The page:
A Cut Above: The Many Benefits of Grass-Fed Meat

by | Aug 25, 2022 | Gut Health, Nutrition, Organic, Regenerative Farming, Regenerative Health

(originally published on The Epoch Times)

When you buy beef, if you have visions of the meat coming from cattle that have grazed exclusively on pasture, like our great-grandparents had, it’s time for a reality check.

Most cattle in the United States are fattened on grain and soy in confined conditions in feedlots or factory farms until they reach market weight. This practice, which has only occurred in the past 70 years or so, is stressful and damaging to animals’ health, destroys healthy soil, pollutes the environment, and makes the animals’ meat less nutritious.

There’s a growing trend for people to want clean, health-promoting food and a back-to-nature approach for raising animals. As more people learn compelling nutritional, environmental, and agricultural reasons for choosing meat from animals raised exclusively on pasture, the demand for and sales of 100 percent grass-fed and grass-finished meat have risen.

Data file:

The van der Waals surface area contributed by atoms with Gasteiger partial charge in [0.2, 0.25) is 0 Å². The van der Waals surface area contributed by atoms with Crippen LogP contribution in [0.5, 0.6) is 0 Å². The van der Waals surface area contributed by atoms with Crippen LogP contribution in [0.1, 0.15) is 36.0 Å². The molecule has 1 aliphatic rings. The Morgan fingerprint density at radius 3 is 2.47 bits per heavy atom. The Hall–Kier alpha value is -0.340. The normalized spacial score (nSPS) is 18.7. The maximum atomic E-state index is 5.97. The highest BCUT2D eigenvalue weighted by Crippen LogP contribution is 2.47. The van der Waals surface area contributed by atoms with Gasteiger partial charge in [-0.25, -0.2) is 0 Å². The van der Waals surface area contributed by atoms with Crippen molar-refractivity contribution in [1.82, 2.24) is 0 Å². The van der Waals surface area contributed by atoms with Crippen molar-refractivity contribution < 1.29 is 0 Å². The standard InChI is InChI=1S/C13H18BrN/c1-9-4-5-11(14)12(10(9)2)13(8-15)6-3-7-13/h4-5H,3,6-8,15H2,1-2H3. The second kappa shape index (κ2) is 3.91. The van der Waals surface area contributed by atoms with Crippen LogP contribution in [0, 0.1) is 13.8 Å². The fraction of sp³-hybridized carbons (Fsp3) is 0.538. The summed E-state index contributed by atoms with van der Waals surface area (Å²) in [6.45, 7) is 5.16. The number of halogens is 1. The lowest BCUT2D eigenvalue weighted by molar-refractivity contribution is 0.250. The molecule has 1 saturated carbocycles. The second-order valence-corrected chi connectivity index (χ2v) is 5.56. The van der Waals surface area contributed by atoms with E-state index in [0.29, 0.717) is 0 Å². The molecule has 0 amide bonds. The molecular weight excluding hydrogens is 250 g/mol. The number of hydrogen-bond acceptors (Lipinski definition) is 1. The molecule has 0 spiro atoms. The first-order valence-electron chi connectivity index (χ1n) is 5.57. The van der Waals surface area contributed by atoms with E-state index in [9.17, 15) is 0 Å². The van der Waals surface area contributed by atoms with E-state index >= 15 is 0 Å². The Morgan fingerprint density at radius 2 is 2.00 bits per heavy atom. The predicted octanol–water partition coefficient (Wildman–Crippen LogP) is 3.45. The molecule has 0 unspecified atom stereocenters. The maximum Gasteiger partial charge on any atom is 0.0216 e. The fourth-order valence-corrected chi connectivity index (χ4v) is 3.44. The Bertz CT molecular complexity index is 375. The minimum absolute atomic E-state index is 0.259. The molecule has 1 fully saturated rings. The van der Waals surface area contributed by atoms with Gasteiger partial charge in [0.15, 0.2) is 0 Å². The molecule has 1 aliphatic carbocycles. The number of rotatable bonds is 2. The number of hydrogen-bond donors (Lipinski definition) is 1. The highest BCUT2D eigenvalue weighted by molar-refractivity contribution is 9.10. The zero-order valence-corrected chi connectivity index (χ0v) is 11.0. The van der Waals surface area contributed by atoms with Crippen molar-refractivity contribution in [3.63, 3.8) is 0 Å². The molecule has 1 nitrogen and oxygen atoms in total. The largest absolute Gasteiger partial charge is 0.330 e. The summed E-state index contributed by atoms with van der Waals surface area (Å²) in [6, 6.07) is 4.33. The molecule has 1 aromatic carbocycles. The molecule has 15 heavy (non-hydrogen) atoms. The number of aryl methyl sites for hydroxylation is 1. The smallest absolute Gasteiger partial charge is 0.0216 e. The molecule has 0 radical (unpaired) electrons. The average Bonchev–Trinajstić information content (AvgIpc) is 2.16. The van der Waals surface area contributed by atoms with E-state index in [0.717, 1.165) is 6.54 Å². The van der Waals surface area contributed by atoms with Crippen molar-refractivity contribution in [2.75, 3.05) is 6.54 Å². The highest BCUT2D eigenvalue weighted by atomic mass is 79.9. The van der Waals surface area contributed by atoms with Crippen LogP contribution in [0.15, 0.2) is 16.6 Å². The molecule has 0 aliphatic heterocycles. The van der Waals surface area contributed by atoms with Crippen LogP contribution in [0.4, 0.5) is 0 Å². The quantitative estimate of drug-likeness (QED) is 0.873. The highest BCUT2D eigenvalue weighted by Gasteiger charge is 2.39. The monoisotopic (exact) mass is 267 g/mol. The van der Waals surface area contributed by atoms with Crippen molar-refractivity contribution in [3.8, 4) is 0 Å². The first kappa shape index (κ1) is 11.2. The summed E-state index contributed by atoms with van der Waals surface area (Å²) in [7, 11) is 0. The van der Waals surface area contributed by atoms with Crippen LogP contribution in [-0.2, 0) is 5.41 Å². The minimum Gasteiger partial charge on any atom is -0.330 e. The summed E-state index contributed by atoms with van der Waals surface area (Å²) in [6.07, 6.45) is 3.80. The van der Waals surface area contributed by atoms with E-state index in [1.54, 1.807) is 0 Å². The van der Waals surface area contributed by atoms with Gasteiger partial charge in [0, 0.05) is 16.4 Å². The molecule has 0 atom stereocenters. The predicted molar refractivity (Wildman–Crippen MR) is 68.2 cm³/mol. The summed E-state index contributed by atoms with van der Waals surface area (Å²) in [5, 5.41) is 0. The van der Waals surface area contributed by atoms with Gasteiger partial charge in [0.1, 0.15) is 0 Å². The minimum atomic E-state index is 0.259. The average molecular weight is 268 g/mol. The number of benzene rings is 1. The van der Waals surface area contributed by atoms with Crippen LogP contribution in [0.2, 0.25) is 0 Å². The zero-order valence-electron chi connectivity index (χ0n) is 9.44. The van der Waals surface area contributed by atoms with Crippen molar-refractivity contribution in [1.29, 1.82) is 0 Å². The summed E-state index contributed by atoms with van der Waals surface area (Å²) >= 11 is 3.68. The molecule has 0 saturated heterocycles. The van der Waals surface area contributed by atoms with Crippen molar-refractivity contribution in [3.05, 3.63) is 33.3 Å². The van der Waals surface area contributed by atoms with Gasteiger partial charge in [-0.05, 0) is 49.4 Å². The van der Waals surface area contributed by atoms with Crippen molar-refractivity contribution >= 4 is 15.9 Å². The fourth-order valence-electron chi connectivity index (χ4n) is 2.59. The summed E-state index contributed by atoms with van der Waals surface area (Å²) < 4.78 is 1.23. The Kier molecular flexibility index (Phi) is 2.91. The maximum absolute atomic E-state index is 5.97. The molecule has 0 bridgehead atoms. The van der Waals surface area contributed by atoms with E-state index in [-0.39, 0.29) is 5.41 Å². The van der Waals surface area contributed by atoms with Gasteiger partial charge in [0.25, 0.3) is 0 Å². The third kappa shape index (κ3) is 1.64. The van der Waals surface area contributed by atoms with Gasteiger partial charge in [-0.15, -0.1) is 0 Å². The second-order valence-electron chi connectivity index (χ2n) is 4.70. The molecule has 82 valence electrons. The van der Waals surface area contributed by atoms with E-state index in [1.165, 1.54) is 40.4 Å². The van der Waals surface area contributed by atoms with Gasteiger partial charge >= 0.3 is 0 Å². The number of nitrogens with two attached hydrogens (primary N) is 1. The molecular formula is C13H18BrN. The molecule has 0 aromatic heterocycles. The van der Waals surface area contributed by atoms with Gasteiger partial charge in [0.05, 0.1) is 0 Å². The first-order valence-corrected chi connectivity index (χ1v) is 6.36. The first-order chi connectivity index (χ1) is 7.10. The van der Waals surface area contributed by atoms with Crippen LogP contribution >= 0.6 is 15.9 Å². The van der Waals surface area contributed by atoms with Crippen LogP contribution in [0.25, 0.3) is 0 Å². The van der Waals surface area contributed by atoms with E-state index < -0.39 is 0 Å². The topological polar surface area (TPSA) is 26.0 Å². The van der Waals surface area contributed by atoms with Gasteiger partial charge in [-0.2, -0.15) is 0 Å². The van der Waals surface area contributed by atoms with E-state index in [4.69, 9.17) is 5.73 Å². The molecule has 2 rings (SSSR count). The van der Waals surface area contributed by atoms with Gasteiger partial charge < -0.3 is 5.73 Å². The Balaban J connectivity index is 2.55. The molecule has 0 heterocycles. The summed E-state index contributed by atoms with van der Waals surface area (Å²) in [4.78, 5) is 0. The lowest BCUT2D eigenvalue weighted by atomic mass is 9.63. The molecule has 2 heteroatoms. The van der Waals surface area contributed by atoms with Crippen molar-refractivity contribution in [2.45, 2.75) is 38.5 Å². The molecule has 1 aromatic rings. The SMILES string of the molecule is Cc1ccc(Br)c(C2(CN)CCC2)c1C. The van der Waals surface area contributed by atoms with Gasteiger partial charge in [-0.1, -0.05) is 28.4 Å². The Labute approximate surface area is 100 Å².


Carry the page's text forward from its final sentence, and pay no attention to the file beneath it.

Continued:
In the United States, for example, retail sales of pasture-finished beef rose from $17 million in 2012 to $272 million in 2016. According to Technavio research published in 2020, the market for grass-fed beef is predicted to grow by $14.5 billion between 2020 and 2024.

Nutritional and Health Benefits of Grass-Fed Meat

One of the key reasons for the increased demand for grass-fed, grass-finished meat is nutrition. Compared with feedlot meat, meat from 100 percent grass-fed beef, bison, sheep, lamb, and goats has less total fat and fewer calories, and has more vitamin E, beta carotene, and vitamin C.

With less fat and fewer calories, a six-ounce steak from a grass-finished steer can have 100 fewer calories than a six-ounce steak from a grain-fed steer. Investigative journalist Jo Robinson, author of “Why Grassfed is Best!”, estimates that if you eat a typical amount of beef, 66.5 pounds a year, switching to lean, grass-fed beef will save you 17,733 calories a year. If everything else in your diet remains the same, you’ll lose about six pounds a year.

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